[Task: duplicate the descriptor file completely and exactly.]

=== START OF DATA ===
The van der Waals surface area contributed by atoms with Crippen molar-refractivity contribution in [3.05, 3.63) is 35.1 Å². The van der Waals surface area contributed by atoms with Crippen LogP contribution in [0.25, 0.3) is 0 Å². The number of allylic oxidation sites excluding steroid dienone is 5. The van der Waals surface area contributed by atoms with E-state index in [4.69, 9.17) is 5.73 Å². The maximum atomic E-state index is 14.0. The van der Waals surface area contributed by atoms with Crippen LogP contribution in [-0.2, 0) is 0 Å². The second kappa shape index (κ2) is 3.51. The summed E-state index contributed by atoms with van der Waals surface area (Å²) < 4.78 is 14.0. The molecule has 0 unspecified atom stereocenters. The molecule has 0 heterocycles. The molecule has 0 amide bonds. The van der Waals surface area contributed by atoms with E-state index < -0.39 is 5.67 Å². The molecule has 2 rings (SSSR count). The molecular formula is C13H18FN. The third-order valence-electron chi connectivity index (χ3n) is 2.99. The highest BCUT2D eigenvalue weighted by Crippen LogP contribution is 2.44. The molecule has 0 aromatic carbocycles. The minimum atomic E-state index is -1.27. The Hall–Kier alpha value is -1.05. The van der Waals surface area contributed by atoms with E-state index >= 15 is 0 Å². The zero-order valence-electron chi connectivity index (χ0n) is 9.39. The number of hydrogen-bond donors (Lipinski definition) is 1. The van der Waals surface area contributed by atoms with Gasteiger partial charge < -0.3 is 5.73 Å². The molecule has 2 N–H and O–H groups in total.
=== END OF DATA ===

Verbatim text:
The van der Waals surface area contributed by atoms with Crippen molar-refractivity contribution in [3.05, 3.63) is 35.1 Å². The van der Waals surface area contributed by atoms with Crippen LogP contribution in [0.25, 0.3) is 0 Å². The number of allylic oxidation sites excluding steroid dienone is 5. The van der Waals surface area contributed by atoms with E-state index in [4.69, 9.17) is 5.73 Å². The maximum atomic E-state index is 14.0. The van der Waals surface area contributed by atoms with Crippen LogP contribution in [-0.2, 0) is 0 Å². The second kappa shape index (κ2) is 3.51. The summed E-state index contributed by atoms with van der Waals surface area (Å²) < 4.78 is 14.0. The molecule has 0 unspecified atom stereocenters. The molecule has 0 heterocycles. The molecule has 0 amide bonds. The van der Waals surface area contributed by atoms with E-state index < -0.39 is 5.67 Å². The molecule has 2 rings (SSSR count). The molecular formula is C13H18FN. The third-order valence-electron chi connectivity index (χ3n) is 2.99. The highest BCUT2D eigenvalue weighted by Crippen LogP contribution is 2.44. The molecule has 0 aromatic carbocycles. The minimum atomic E-state index is -1.27. The Hall–Kier alpha value is -1.05. The van der Waals surface area contributed by atoms with E-state index >= 15 is 0 Å². The zero-order valence-electron chi connectivity index (χ0n) is 9.39. The number of hydrogen-bond donors (Lipinski definition) is 1. The van der Waals surface area contributed by atoms with Gasteiger partial charge < -0.3 is 5.73 Å². The molecule has 2 N–H and O–H groups in total.